By Topic

A Wavelet-Based Multitemporal DInSAR Algorithm for Monitoring Ground Surface Motion

Sign In

Cookies must be enabled to login.After enabling cookies , please use refresh or reload or ctrl+f5 on the browser for the login options.

Formats Non-Member Member
$33 $13
Learn how you can qualify for the best price for this item!
Become an IEEE Member or Subscribe to
IEEE Xplore for exclusive pricing!
close button

puzzle piece

IEEE membership options for an individual and IEEE Xplore subscriptions for an organization offer the most affordable access to essential journal articles, conference papers, standards, eBooks, and eLearning courses.

Learn more about:

IEEE membership

IEEE Xplore subscriptions

1 Author(s)
Manoochehr Shirzaei ; Berkeley Seismological Laboratory, University of California, Berkeley, CA, USA

I present a multitemporal algorithm with an improved filtering scheme compared with earlier works that combines and inverts a large set of unwrapped interferograms to generate an accurate time series of the surface motion. This method statistically analyzes the interferometric phase noise to identify stable pixels. Then, it applies an iterative 2-D sparse phase unwrapping operator and low-pass filter to each interferogram to obtain reliable absolute phase changes. Moreover, it uses a re-weighted least squares approach to robustly estimate the time series of the surface motion, which is followed by a temporal low-pass filter that reduces the effects of atmospheric delay. During various stages of the analysis, this approach applies a variety of sophisticated wavelet-based filters to estimate the interferometric phase noise and to reduce the effects of systematic and random artefacts, such as spatially correlated and temporally uncorrelated components of the atmospheric delay, and the digital elevation model and orbital errors. To demonstrate the capability of this method for accurately measuring nonlinear surface motions, I analyze a large set of SAR data acquired by the ENVISAT satellite from 2003 through 2010 over the south flank of the Kilauea volcano, Hawaii. The validation test shows that my approach is able to retrieve the surface displacement with an average accuracy of 6.5 mm.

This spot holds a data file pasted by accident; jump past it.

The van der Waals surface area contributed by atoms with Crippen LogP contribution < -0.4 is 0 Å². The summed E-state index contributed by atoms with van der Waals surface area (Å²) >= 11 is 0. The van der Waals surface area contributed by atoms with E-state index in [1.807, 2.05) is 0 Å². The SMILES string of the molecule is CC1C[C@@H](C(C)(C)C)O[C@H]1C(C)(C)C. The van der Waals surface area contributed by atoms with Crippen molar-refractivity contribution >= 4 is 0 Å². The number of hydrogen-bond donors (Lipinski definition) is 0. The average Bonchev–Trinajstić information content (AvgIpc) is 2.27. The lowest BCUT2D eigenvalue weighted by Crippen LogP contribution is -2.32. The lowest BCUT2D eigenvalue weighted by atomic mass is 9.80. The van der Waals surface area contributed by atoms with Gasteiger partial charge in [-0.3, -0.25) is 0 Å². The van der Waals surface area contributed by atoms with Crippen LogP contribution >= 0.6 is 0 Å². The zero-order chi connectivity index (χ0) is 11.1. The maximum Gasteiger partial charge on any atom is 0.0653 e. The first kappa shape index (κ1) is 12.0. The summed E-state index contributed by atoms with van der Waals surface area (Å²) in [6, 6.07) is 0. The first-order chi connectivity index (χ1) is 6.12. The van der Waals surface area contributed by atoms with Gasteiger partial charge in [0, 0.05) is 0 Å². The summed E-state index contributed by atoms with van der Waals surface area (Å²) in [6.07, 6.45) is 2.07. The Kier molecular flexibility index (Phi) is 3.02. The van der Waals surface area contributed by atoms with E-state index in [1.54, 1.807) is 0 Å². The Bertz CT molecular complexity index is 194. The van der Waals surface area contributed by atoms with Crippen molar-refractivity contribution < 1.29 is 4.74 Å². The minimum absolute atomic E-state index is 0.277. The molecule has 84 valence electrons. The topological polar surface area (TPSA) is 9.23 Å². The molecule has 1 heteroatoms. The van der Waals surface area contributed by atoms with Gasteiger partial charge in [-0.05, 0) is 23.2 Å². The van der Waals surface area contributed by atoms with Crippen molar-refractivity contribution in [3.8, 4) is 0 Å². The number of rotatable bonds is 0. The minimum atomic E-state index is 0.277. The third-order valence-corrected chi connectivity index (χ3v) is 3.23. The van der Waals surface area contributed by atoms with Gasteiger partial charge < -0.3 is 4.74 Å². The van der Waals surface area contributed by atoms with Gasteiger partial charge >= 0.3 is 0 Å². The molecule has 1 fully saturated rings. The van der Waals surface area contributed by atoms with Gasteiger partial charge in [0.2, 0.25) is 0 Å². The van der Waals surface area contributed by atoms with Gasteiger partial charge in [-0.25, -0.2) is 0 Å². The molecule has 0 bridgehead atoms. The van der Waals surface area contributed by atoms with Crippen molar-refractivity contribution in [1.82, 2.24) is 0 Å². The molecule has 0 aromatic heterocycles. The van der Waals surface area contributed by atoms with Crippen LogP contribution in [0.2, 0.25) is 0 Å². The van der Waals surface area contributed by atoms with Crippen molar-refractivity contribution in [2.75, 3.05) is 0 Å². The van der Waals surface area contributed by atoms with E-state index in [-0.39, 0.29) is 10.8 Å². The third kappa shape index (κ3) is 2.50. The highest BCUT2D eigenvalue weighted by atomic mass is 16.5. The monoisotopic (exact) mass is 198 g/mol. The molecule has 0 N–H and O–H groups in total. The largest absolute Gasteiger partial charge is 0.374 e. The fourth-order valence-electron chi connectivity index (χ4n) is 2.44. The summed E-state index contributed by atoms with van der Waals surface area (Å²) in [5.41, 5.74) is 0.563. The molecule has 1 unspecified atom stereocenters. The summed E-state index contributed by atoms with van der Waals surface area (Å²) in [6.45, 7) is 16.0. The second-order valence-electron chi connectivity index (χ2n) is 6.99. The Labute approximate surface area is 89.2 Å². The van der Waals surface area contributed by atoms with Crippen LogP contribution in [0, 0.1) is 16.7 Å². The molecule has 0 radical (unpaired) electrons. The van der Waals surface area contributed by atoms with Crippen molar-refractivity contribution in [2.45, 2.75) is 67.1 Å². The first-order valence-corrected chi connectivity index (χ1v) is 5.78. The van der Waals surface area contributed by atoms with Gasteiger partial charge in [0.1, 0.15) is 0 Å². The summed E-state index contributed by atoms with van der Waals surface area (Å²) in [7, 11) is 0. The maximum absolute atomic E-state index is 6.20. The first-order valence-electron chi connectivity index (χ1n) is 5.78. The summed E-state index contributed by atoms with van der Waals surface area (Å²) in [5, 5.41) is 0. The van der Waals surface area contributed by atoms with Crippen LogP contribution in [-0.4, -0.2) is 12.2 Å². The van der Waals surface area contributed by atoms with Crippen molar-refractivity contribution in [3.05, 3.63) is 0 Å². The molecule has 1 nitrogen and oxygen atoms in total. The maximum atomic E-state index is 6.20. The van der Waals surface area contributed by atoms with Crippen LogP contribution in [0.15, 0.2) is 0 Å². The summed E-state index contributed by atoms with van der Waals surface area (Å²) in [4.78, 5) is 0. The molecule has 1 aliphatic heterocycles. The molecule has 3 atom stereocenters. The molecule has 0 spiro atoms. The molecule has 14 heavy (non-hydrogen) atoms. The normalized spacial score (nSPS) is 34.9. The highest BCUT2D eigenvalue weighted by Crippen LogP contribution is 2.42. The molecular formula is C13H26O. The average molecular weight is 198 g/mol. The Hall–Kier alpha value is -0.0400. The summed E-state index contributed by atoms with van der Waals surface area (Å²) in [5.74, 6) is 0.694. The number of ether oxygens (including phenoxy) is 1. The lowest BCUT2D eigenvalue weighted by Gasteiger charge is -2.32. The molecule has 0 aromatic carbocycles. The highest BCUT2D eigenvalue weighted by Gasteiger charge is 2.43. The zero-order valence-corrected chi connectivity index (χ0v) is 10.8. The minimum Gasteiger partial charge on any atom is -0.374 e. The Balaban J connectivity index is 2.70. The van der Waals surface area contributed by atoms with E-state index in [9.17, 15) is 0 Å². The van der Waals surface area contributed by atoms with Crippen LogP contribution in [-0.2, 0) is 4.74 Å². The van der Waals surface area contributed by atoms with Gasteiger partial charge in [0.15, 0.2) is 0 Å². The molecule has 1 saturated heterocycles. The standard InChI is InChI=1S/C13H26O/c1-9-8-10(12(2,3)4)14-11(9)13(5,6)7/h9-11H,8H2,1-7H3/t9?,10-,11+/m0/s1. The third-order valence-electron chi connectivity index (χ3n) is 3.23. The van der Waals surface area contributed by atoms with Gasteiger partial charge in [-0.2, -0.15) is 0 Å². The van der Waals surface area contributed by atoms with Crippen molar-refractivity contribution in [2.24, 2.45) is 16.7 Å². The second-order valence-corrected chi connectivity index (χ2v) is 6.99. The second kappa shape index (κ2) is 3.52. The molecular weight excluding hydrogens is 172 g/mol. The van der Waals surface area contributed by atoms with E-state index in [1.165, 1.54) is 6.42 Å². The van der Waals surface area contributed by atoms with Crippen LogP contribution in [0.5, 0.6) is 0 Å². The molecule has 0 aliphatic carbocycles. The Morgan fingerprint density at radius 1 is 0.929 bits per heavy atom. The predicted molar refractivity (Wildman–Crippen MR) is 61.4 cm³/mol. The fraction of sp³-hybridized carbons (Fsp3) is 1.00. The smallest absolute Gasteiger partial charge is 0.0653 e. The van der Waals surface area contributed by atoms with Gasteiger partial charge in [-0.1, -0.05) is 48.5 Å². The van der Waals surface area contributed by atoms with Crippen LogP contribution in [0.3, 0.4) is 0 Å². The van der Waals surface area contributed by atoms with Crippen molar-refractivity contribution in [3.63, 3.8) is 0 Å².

Published in:

IEEE Geoscience and Remote Sensing Letters  (Volume:10 ,  Issue: 3 )